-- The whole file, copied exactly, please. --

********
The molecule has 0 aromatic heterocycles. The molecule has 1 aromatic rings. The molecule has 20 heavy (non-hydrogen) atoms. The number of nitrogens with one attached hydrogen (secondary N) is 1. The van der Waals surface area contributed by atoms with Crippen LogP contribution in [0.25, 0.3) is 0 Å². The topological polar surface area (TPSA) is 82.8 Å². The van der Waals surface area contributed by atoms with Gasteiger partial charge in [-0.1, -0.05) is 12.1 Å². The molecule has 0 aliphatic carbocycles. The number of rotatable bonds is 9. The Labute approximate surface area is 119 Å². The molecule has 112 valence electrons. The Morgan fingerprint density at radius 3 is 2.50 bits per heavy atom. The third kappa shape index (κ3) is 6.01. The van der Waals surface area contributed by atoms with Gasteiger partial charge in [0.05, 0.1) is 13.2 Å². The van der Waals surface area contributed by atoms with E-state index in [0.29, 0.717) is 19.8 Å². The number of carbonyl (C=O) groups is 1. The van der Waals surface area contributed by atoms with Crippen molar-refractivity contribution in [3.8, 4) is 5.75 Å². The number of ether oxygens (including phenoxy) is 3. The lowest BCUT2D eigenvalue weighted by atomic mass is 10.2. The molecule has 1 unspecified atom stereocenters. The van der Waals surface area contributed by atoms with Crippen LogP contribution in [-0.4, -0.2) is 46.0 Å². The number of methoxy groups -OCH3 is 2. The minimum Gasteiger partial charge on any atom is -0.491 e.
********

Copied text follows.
The molecule has 0 aromatic heterocycles. The molecule has 1 aromatic rings. The molecule has 20 heavy (non-hydrogen) atoms. The number of nitrogens with one attached hydrogen (secondary N) is 1. The van der Waals surface area contributed by atoms with Crippen LogP contribution in [0.25, 0.3) is 0 Å². The topological polar surface area (TPSA) is 82.8 Å². The van der Waals surface area contributed by atoms with Gasteiger partial charge in [-0.1, -0.05) is 12.1 Å². The molecule has 0 aliphatic carbocycles. The number of rotatable bonds is 9. The Labute approximate surface area is 119 Å². The molecule has 112 valence electrons. The Morgan fingerprint density at radius 3 is 2.50 bits per heavy atom. The third kappa shape index (κ3) is 6.01. The van der Waals surface area contributed by atoms with Gasteiger partial charge in [0.05, 0.1) is 13.2 Å². The van der Waals surface area contributed by atoms with E-state index in [0.29, 0.717) is 19.8 Å². The number of carbonyl (C=O) groups is 1. The van der Waals surface area contributed by atoms with Crippen molar-refractivity contribution in [3.8, 4) is 5.75 Å². The number of ether oxygens (including phenoxy) is 3. The lowest BCUT2D eigenvalue weighted by atomic mass is 10.2. The molecule has 1 unspecified atom stereocenters. The van der Waals surface area contributed by atoms with Crippen LogP contribution in [-0.4, -0.2) is 46.0 Å². The number of methoxy groups -OCH3 is 2. The minimum Gasteiger partial charge on any atom is -0.491 e.